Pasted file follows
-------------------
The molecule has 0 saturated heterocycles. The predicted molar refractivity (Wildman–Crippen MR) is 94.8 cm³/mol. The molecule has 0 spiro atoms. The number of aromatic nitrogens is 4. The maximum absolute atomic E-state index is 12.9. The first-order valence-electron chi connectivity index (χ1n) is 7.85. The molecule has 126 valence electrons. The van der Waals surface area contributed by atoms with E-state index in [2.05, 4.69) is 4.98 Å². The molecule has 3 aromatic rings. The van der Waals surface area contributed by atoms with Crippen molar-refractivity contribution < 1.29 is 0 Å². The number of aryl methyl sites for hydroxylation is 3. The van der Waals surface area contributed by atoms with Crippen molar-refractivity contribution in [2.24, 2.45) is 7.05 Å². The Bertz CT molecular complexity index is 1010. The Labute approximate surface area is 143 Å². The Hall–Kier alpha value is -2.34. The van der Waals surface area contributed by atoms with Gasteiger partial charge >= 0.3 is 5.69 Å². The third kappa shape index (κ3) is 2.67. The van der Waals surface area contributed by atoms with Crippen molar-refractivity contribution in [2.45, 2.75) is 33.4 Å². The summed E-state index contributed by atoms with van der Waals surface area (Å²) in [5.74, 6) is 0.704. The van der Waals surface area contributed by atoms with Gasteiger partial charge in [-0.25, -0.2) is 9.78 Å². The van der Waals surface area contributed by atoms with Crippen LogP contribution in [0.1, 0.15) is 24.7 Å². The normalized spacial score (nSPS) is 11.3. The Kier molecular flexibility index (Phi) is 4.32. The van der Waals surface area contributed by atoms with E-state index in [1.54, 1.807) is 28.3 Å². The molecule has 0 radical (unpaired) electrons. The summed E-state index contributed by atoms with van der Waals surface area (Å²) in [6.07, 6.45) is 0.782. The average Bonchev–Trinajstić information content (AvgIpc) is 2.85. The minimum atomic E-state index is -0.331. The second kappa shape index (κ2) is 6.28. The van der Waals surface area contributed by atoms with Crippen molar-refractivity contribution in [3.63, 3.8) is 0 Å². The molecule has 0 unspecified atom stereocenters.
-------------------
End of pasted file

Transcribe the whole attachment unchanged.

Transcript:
The molecule has 0 saturated heterocycles. The predicted molar refractivity (Wildman–Crippen MR) is 94.8 cm³/mol. The molecule has 0 spiro atoms. The number of aromatic nitrogens is 4. The maximum absolute atomic E-state index is 12.9. The first-order valence-electron chi connectivity index (χ1n) is 7.85. The molecule has 126 valence electrons. The van der Waals surface area contributed by atoms with E-state index in [2.05, 4.69) is 4.98 Å². The molecule has 3 aromatic rings. The van der Waals surface area contributed by atoms with Crippen molar-refractivity contribution < 1.29 is 0 Å². The number of aryl methyl sites for hydroxylation is 3. The van der Waals surface area contributed by atoms with Crippen molar-refractivity contribution in [2.24, 2.45) is 7.05 Å². The Bertz CT molecular complexity index is 1010. The Labute approximate surface area is 143 Å². The Hall–Kier alpha value is -2.34. The van der Waals surface area contributed by atoms with Gasteiger partial charge >= 0.3 is 5.69 Å². The third kappa shape index (κ3) is 2.67. The van der Waals surface area contributed by atoms with Crippen molar-refractivity contribution in [2.45, 2.75) is 33.4 Å². The summed E-state index contributed by atoms with van der Waals surface area (Å²) in [5.74, 6) is 0.704. The van der Waals surface area contributed by atoms with Gasteiger partial charge in [-0.25, -0.2) is 9.78 Å². The van der Waals surface area contributed by atoms with Crippen LogP contribution in [0.1, 0.15) is 24.7 Å². The normalized spacial score (nSPS) is 11.3. The Kier molecular flexibility index (Phi) is 4.32. The van der Waals surface area contributed by atoms with E-state index in [1.54, 1.807) is 28.3 Å². The molecule has 0 radical (unpaired) electrons. The summed E-state index contributed by atoms with van der Waals surface area (Å²) in [6.07, 6.45) is 0.782. The average Bonchev–Trinajstić information content (AvgIpc) is 2.85. The minimum atomic E-state index is -0.331. The second kappa shape index (κ2) is 6.28. The van der Waals surface area contributed by atoms with Crippen molar-refractivity contribution in [3.63, 3.8) is 0 Å². The molecule has 0 unspecified atom stereocenters.